March 6th, 2020

What would you do?

In a remarkably short amount of time, science has reversed its position on God. Scientists have a long history of being opposed to religion: From Galileo Galilei to Richard Dawkins, scientists are known for saying "Actually, this whole religion thing has got it wrong, and the world really works like this", usually with the tagline (whether explicit or implied) that there are no gods involved in whatever phenomenon is being described. But the rise of the computer which can process information at unthinkable speeds, the network which can transmit information all around the world in a fraction of a second, and "virtual reality" which can create an entire simulated environment have lent a scientific legitimacy to the idea of God, to the point where many esteemed scientists are now saying that it's likely that there is a God, the difference now being that instead of seeing God as a bearded man who lives in the sky and works in mysterious ways, the new vision of God is something like that of a computer programmer, someone who created a computer simulation for us to live in.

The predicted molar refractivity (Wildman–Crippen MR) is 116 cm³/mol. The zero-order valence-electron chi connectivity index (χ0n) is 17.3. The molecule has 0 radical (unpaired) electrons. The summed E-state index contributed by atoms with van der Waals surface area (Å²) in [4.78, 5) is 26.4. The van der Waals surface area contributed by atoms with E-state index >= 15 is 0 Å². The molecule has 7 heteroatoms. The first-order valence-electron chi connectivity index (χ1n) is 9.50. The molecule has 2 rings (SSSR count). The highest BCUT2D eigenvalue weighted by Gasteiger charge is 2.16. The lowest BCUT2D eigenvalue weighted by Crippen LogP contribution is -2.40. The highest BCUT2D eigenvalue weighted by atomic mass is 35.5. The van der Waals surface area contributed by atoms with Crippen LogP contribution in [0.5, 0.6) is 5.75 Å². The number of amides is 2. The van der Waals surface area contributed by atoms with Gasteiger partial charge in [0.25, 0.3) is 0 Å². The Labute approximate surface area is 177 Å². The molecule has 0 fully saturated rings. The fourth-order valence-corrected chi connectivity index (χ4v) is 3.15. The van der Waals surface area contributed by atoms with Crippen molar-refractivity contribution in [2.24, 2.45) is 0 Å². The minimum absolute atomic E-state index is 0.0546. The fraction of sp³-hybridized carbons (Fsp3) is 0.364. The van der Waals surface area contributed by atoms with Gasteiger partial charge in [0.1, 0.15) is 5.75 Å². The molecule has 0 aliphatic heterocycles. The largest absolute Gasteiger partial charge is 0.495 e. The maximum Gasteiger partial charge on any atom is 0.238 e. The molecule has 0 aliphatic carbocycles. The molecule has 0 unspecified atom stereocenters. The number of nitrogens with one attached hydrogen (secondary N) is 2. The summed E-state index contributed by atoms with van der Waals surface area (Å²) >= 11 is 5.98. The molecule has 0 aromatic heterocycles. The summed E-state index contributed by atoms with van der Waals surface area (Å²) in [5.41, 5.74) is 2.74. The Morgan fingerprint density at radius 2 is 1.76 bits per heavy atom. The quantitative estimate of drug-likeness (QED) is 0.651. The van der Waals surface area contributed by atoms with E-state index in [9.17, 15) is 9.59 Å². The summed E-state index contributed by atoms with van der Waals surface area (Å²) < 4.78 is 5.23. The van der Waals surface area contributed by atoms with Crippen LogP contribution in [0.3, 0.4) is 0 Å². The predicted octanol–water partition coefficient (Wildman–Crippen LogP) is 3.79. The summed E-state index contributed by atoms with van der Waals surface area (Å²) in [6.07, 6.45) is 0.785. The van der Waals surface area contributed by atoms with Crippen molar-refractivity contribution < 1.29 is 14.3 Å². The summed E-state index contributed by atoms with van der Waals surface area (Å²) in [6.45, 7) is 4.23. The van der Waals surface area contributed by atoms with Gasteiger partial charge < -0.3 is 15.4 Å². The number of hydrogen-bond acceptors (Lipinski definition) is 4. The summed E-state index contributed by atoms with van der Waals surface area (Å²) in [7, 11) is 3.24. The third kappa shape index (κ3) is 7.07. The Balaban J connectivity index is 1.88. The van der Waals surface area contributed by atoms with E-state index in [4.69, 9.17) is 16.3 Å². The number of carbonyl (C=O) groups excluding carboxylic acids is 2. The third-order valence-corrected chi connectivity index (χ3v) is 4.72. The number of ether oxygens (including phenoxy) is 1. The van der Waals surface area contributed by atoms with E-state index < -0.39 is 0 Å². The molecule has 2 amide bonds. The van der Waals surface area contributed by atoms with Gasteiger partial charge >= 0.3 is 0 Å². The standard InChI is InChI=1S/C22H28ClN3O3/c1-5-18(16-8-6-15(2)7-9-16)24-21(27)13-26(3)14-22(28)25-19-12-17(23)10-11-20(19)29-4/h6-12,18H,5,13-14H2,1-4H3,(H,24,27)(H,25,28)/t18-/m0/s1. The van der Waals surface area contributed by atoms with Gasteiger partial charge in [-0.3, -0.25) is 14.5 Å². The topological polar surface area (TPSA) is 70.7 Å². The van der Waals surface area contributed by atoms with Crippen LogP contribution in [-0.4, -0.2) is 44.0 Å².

Of course, I don't know whether we're living in a computer simulation any more than you do. No one does, at least not anyone living in our reality. But the idea does actually make some things about the universe more understandable. For thousands of years, people have seen God as someone cruel, arbitrary, and incomprehensible, someone who creates disasters and causes--or at least allows--billions of people to die and suffer for no apparent reason. The general perception of God has long been that of some inscrutable entity whose decisions and motivations are beyond all human comprehension. But if you imagine God as someone kind of like a modern-day computer programmer, perhaps with some physical differences but overall not too different in terms of social or emotional motivations, then this perspective gives us a new way to think about God, because we can imagine God as being motivated by the same things that motivate our own game designers who create virtual-reality worlds. If we think about God as not being too different from us, we can suppose that God's reasons for doing things would not be too different from our own, and we can find some answers to the questions of the universe not by looking wistfully at the stars, but by looking within ourselves. The question becomes not "What would Jesus do?", but rather "What would you do?" How could you make the best possible world? If you were a game designer creating a virtual world for virtual beings to live in, what decisions would you need to make for that virtual world? If you could play God and design your own universe, what would you need to do to make that universe a success? When you think about this, things become much clearer, especially if you are a game designer who has a lot of experience playing and designing games that attempt to create fully-realized virtual worlds.